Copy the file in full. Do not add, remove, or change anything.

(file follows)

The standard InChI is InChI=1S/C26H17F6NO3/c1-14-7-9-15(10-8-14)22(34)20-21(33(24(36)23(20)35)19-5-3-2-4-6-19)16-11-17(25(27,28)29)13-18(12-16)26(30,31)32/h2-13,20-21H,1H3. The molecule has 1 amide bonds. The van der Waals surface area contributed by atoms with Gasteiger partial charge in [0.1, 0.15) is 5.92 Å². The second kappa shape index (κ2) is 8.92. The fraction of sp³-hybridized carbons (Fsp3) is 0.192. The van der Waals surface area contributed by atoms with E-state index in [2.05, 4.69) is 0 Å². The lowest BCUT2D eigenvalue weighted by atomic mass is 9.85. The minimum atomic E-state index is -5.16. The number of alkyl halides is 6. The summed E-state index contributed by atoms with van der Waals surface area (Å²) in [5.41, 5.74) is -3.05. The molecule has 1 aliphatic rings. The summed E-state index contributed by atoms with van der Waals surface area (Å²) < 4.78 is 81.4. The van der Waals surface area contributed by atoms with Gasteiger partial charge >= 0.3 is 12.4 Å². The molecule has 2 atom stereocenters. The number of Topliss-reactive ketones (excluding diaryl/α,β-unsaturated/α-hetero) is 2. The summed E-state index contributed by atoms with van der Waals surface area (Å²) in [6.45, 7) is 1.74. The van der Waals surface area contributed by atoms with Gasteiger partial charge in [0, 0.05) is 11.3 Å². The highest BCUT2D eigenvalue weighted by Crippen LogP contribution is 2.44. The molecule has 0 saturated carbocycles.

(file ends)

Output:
The standard InChI is InChI=1S/C26H17F6NO3/c1-14-7-9-15(10-8-14)22(34)20-21(33(24(36)23(20)35)19-5-3-2-4-6-19)16-11-17(25(27,28)29)13-18(12-16)26(30,31)32/h2-13,20-21H,1H3. The molecule has 1 amide bonds. The van der Waals surface area contributed by atoms with Gasteiger partial charge in [0.1, 0.15) is 5.92 Å². The second kappa shape index (κ2) is 8.92. The fraction of sp³-hybridized carbons (Fsp3) is 0.192. The van der Waals surface area contributed by atoms with E-state index in [2.05, 4.69) is 0 Å². The lowest BCUT2D eigenvalue weighted by atomic mass is 9.85. The minimum atomic E-state index is -5.16. The number of alkyl halides is 6. The summed E-state index contributed by atoms with van der Waals surface area (Å²) in [5.41, 5.74) is -3.05. The molecule has 1 aliphatic rings. The summed E-state index contributed by atoms with van der Waals surface area (Å²) < 4.78 is 81.4. The van der Waals surface area contributed by atoms with Gasteiger partial charge >= 0.3 is 12.4 Å². The molecule has 2 atom stereocenters. The number of Topliss-reactive ketones (excluding diaryl/α,β-unsaturated/α-hetero) is 2. The summed E-state index contributed by atoms with van der Waals surface area (Å²) in [6.45, 7) is 1.74. The van der Waals surface area contributed by atoms with Gasteiger partial charge in [0, 0.05) is 11.3 Å². The highest BCUT2D eigenvalue weighted by Crippen LogP contribution is 2.44. The molecule has 0 saturated carbocycles.